Perfection is a mirage that many of us attempt to reach at some point in our life. Like weary desert dwellers, we thirst for the waters of this illusory oasis, which we believe will quench our thirst for glory.
The mirage might be a projection of our desire for the perfect partner, job, home, bank balance, etc.
While there is no doubt that the quality of our life can improve as we progress towards it, the joy that we derive from it will gradually diminish once we realize that our choice is not so perfect after all.
Sooner or later, driving that Bentley will become mundane, or that diamond necklace will lose its luster, or your attractive mate will start getting on your nerves – in other words, the flaws get magnified.
The unrealistic standards that come from a need for perfection were developed in our youth. Because our performance at school, extra-curricular activities and the social sphere were constantly under the magnifying glass, many of us were under a lot of pressure to perform well in all these areas.
If we did not meet the expectations of our family, teachers or peers, we did not get their approval. Hence, from early on, we learned that the only way to be accepted by others was by reaching perfection.
While it is important to motivate kids to strive to do their best, what isn’t right is placing heavy demands on them to get it right every single time, and admonishing them when they make genuine mistakes.
A majority of the children who are exposed to such high-pressure environments grow into adults who fear the decision-making process because they are so afraid of getting it wrong (and failing). I know exactly how that feels because I was one of those kids.
Although I’m a naturally self-driven person, the competitive environment I grew up in escalated my healthy determination into unfounded anxiety. I was so attached to my vision of the “perfect life” that the possibility of deviating from it, because of making bad choices, caused me undue stress.
After many years of carrying this heavy psychic burden, I finally had a breakthrough after attending a Tony Robbins retreat in Bali. Tony talked about how we have all created our own rules and standards that dictate how we think and live our lives.
He then went on to say that one of the major causes of pain that people experience nowadays is caused by their inability to let go of these rules, and trust the natural flow of life. So many people hold on to these old thought patterns and beliefs, which end up severely limiting their growth and progress.
After listening to these wise words, I shifted from seeing my ideals for perfection as a source of confinement to a source of liberation. Like my own North Star, it guides me on my path but I stay flexible about the vehicles (and choices) that will help me get there.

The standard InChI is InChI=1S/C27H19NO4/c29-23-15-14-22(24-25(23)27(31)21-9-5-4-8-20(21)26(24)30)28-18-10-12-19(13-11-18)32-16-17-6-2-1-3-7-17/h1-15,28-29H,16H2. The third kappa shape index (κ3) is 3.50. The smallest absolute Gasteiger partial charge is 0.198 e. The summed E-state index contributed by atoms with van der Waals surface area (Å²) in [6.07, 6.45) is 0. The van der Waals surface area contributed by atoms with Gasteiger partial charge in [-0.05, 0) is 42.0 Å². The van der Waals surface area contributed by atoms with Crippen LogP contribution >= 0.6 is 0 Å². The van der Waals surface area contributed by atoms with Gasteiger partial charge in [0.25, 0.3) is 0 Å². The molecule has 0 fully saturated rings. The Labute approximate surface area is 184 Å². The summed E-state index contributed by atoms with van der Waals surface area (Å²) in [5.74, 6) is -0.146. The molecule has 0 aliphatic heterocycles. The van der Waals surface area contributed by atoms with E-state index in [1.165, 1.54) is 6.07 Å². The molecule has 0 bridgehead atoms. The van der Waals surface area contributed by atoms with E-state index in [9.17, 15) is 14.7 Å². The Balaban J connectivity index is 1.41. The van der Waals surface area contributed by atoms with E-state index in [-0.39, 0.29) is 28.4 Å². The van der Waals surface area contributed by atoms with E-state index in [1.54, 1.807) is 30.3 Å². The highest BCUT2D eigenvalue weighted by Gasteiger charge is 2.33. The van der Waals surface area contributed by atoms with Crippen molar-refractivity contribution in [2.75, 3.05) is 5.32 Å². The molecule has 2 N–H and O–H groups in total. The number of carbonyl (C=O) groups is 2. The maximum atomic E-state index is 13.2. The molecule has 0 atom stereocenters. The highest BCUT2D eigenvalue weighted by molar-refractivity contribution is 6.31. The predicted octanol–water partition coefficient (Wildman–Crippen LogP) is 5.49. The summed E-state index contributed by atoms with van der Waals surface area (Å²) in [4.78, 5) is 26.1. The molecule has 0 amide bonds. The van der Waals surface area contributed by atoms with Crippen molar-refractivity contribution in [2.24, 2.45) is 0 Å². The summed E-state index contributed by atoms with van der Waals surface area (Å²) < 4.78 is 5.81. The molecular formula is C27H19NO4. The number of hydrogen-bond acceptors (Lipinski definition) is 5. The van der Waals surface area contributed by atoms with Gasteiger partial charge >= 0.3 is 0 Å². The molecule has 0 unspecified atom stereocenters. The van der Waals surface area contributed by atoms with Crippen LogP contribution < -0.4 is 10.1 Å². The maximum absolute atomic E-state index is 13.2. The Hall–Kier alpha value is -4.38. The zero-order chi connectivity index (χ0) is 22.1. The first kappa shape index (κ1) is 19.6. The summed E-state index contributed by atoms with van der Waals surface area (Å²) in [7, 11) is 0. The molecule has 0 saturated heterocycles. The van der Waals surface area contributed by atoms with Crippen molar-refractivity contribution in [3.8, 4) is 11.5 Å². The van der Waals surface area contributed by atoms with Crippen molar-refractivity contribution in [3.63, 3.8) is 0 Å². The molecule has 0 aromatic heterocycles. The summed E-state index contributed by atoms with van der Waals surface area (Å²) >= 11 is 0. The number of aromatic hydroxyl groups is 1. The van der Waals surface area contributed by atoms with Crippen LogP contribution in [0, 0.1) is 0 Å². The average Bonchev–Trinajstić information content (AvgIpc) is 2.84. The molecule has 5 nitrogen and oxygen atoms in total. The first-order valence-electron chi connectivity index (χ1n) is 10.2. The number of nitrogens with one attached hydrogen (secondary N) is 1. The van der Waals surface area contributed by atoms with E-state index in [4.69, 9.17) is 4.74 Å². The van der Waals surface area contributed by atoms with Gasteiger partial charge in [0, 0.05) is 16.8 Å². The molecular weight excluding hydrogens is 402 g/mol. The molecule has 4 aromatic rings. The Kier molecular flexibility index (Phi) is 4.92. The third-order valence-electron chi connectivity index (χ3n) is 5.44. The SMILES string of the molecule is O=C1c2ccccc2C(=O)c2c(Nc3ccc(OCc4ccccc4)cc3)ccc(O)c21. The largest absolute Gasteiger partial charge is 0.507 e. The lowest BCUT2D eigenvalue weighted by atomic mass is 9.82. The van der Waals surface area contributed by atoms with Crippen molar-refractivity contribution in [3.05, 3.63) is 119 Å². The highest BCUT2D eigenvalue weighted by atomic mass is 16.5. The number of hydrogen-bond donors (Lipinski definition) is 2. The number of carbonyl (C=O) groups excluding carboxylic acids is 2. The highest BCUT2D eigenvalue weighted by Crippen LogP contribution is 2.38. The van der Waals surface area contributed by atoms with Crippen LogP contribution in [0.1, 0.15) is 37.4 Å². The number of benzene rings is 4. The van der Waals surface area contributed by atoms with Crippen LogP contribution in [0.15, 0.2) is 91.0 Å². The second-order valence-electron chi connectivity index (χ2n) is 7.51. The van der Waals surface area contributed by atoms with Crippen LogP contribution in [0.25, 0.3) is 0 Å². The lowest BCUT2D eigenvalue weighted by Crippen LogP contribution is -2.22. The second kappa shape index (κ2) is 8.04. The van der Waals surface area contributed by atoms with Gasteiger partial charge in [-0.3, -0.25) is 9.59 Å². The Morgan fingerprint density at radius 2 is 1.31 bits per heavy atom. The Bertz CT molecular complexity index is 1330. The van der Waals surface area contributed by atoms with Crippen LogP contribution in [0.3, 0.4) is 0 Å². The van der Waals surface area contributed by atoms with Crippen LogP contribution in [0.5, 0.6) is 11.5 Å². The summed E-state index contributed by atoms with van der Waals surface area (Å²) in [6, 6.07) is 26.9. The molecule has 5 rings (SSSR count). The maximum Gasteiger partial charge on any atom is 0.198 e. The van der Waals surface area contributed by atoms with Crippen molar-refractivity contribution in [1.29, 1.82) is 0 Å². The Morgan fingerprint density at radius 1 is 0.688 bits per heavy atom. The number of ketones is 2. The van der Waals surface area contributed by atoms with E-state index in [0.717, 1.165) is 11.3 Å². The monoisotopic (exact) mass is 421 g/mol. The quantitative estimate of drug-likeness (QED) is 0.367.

I also found comfort in knowing that I always have the support of a Higher Force that can offer me guidance in making choices that are in my (and others) best interests. All I have to do to access this abundant wisdom, that’s sourced from a Universal Intelligence, is tune into my intuition and pay attention to the signs and synchronicities around me.
- Sometimes, you have to make wrong choices in order to make the right ones: When we try out different options, we become more self-aware by learning what works for us and what doesn’t. We may have to work in a 9-5 job for a couple of years to realize that we would much rather be our own boss. We may have to kiss a few frogs before knowing what kind of person floats our boat. In this way, we gain wisdom and valuable feedback.
- Every single choice will have its own pros and cons: Novelty can give us rose-colored glasses, but when the rosy tint fades away, we will be able see the disadvantages in every choice. For this reason, it’s important for us to figure out what our deal-breakers are and what sacrifices we are willing to make before making any important decisions. We feel more at ease when we embrace this paradox of choice.
- Strive for making the most authentic choice, versus the perfect one: An authentic choice is simply one that feels right to us and is in alignment with our values and purpose. Even if it isn’t the easiest path or it doesn’t look pretty on the outside, if it is in integrity with what’s most important to you, you should go ahead with it because it will eventually lead you down your highest path.
- Don’t give in to a scarcity mindset: On an instinctual level, most of us feel the finiteness of our lives. We know that our time, energy and attention span is limited – this makes us judicious about our decisions. However, we need to watch out for slipping into a state of desperation and fear. We should instead cultivate a mindset of abundance so that this energy will be reflected in our outcomes.
- Find joy within yourself so that you don’t have to seek it elsewhere: When we make joy a constant within ourselves, we become less dependent on sourcing it from the outside world. We can cultivate joy within us through spiritual practices, such as meditation, writing a gratitude journal, or anything that helps us go within and create balance. A focus on being of service to others and displaying simple acts of kindness towards others also raises our frequency to a state of joy.
Very soon, we realize that every life choice that we make is part of a complex, universal tapestry. Every single thread is interconnected, and as we evolve from the wisdom of our experiences, both good and bad, we gradually learn how to weave all these threads together into one giant masterpiece.
All my best on your journey,
Question for you: Have you had a tough time making choices in your life? If yes, what was the major obstacle and how can you begin to shift it? Do you believe that it’s important for you to make the perfect choice?
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